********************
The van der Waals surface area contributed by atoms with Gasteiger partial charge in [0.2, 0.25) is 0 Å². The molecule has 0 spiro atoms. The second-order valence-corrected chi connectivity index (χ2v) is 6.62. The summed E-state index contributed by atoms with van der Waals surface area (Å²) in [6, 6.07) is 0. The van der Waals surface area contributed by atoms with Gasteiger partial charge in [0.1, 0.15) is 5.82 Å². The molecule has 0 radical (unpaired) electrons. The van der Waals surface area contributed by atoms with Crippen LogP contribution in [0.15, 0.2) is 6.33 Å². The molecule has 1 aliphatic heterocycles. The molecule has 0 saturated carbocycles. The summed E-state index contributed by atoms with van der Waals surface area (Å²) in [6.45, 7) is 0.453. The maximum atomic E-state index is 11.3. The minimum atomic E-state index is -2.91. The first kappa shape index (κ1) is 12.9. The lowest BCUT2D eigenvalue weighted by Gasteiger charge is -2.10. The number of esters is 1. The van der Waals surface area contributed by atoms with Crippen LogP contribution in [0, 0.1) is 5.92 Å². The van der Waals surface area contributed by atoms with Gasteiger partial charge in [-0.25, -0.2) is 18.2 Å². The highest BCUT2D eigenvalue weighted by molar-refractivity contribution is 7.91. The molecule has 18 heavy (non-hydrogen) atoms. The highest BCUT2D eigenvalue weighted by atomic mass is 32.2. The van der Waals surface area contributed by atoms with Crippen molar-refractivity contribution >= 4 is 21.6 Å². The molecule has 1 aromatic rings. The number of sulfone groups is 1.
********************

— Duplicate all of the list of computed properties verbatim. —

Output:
The van der Waals surface area contributed by atoms with Gasteiger partial charge in [0.2, 0.25) is 0 Å². The molecule has 0 spiro atoms. The second-order valence-corrected chi connectivity index (χ2v) is 6.62. The summed E-state index contributed by atoms with van der Waals surface area (Å²) in [6, 6.07) is 0. The van der Waals surface area contributed by atoms with Gasteiger partial charge in [0.1, 0.15) is 5.82 Å². The molecule has 0 radical (unpaired) electrons. The van der Waals surface area contributed by atoms with Crippen LogP contribution in [0.15, 0.2) is 6.33 Å². The molecule has 1 aliphatic heterocycles. The molecule has 0 saturated carbocycles. The summed E-state index contributed by atoms with van der Waals surface area (Å²) in [6.45, 7) is 0.453. The maximum atomic E-state index is 11.3. The minimum atomic E-state index is -2.91. The first kappa shape index (κ1) is 12.9. The lowest BCUT2D eigenvalue weighted by Gasteiger charge is -2.10. The number of esters is 1. The van der Waals surface area contributed by atoms with Crippen LogP contribution in [0, 0.1) is 5.92 Å². The van der Waals surface area contributed by atoms with Gasteiger partial charge in [-0.25, -0.2) is 18.2 Å². The highest BCUT2D eigenvalue weighted by molar-refractivity contribution is 7.91. The molecule has 18 heavy (non-hydrogen) atoms. The highest BCUT2D eigenvalue weighted by atomic mass is 32.2. The van der Waals surface area contributed by atoms with Crippen molar-refractivity contribution >= 4 is 21.6 Å². The molecule has 1 aromatic rings. The number of sulfone groups is 1.